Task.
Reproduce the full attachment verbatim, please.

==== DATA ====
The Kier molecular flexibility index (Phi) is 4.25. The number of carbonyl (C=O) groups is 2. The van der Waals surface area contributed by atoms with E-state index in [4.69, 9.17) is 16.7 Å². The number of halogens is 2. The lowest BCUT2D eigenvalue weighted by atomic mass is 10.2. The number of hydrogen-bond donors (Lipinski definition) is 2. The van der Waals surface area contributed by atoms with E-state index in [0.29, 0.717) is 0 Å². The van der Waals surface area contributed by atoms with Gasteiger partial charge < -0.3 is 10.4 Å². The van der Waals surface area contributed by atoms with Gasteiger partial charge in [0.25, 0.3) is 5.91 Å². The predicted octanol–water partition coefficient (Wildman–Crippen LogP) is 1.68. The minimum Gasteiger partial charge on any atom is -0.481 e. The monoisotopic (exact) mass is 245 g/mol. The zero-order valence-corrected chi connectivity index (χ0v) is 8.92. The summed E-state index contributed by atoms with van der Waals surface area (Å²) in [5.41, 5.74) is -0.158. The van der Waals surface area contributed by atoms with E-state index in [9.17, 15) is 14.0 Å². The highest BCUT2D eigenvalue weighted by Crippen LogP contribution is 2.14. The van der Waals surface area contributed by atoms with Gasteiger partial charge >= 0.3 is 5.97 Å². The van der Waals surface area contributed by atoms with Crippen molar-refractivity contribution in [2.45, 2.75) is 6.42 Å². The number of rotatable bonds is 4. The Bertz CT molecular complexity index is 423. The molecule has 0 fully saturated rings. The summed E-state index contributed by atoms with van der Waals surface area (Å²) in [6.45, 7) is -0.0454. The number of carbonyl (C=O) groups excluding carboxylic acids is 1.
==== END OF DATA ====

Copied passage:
The Kier molecular flexibility index (Phi) is 4.25. The number of carbonyl (C=O) groups is 2. The van der Waals surface area contributed by atoms with E-state index in [4.69, 9.17) is 16.7 Å². The number of halogens is 2. The lowest BCUT2D eigenvalue weighted by atomic mass is 10.2. The number of hydrogen-bond donors (Lipinski definition) is 2. The van der Waals surface area contributed by atoms with E-state index in [0.29, 0.717) is 0 Å². The van der Waals surface area contributed by atoms with Gasteiger partial charge < -0.3 is 10.4 Å². The van der Waals surface area contributed by atoms with Gasteiger partial charge in [0.25, 0.3) is 5.91 Å². The predicted octanol–water partition coefficient (Wildman–Crippen LogP) is 1.68. The minimum Gasteiger partial charge on any atom is -0.481 e. The monoisotopic (exact) mass is 245 g/mol. The zero-order valence-corrected chi connectivity index (χ0v) is 8.92. The summed E-state index contributed by atoms with van der Waals surface area (Å²) in [5.41, 5.74) is -0.158. The van der Waals surface area contributed by atoms with E-state index in [9.17, 15) is 14.0 Å². The highest BCUT2D eigenvalue weighted by Crippen LogP contribution is 2.14. The van der Waals surface area contributed by atoms with Gasteiger partial charge >= 0.3 is 5.97 Å². The van der Waals surface area contributed by atoms with Crippen molar-refractivity contribution in [2.45, 2.75) is 6.42 Å². The number of rotatable bonds is 4. The Bertz CT molecular complexity index is 423. The molecule has 0 fully saturated rings. The summed E-state index contributed by atoms with van der Waals surface area (Å²) in [6.45, 7) is -0.0454. The number of carbonyl (C=O) groups excluding carboxylic acids is 1.